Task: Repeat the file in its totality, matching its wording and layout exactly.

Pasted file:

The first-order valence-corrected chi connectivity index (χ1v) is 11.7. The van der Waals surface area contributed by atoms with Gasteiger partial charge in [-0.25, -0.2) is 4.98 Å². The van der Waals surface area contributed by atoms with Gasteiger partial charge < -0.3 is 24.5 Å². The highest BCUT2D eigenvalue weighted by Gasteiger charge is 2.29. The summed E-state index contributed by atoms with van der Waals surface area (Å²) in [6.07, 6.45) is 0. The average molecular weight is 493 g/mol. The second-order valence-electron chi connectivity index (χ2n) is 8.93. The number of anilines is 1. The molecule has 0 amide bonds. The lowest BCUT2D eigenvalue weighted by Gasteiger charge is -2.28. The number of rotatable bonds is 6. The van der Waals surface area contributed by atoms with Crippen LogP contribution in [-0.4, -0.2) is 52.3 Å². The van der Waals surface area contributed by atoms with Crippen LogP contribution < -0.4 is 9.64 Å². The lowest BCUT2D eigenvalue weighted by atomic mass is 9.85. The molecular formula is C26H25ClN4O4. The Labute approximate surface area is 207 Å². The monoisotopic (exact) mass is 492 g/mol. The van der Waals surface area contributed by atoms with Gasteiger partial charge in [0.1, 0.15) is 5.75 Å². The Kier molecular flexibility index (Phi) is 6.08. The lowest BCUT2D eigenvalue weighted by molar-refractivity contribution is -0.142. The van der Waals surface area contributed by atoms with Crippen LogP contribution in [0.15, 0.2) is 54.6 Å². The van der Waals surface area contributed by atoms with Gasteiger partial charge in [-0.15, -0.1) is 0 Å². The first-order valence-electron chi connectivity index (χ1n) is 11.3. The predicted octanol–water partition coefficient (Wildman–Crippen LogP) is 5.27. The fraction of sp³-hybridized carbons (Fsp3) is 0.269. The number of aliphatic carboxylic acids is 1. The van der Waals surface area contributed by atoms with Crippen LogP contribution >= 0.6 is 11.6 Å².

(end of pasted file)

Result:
The first-order valence-corrected chi connectivity index (χ1v) is 11.7. The van der Waals surface area contributed by atoms with Gasteiger partial charge in [-0.25, -0.2) is 4.98 Å². The van der Waals surface area contributed by atoms with Gasteiger partial charge < -0.3 is 24.5 Å². The highest BCUT2D eigenvalue weighted by Gasteiger charge is 2.29. The summed E-state index contributed by atoms with van der Waals surface area (Å²) in [6.07, 6.45) is 0. The average molecular weight is 493 g/mol. The second-order valence-electron chi connectivity index (χ2n) is 8.93. The number of anilines is 1. The molecule has 0 amide bonds. The lowest BCUT2D eigenvalue weighted by Gasteiger charge is -2.28. The number of rotatable bonds is 6. The van der Waals surface area contributed by atoms with Crippen LogP contribution in [-0.4, -0.2) is 52.3 Å². The van der Waals surface area contributed by atoms with Crippen LogP contribution < -0.4 is 9.64 Å². The lowest BCUT2D eigenvalue weighted by atomic mass is 9.85. The molecular formula is C26H25ClN4O4. The Labute approximate surface area is 207 Å². The monoisotopic (exact) mass is 492 g/mol. The van der Waals surface area contributed by atoms with Gasteiger partial charge in [0.1, 0.15) is 5.75 Å². The Kier molecular flexibility index (Phi) is 6.08. The lowest BCUT2D eigenvalue weighted by molar-refractivity contribution is -0.142. The van der Waals surface area contributed by atoms with Crippen LogP contribution in [0.15, 0.2) is 54.6 Å². The van der Waals surface area contributed by atoms with Gasteiger partial charge in [-0.15, -0.1) is 0 Å². The first-order valence-electron chi connectivity index (χ1n) is 11.3. The predicted octanol–water partition coefficient (Wildman–Crippen LogP) is 5.27. The fraction of sp³-hybridized carbons (Fsp3) is 0.269. The number of aliphatic carboxylic acids is 1. The van der Waals surface area contributed by atoms with Crippen LogP contribution >= 0.6 is 11.6 Å².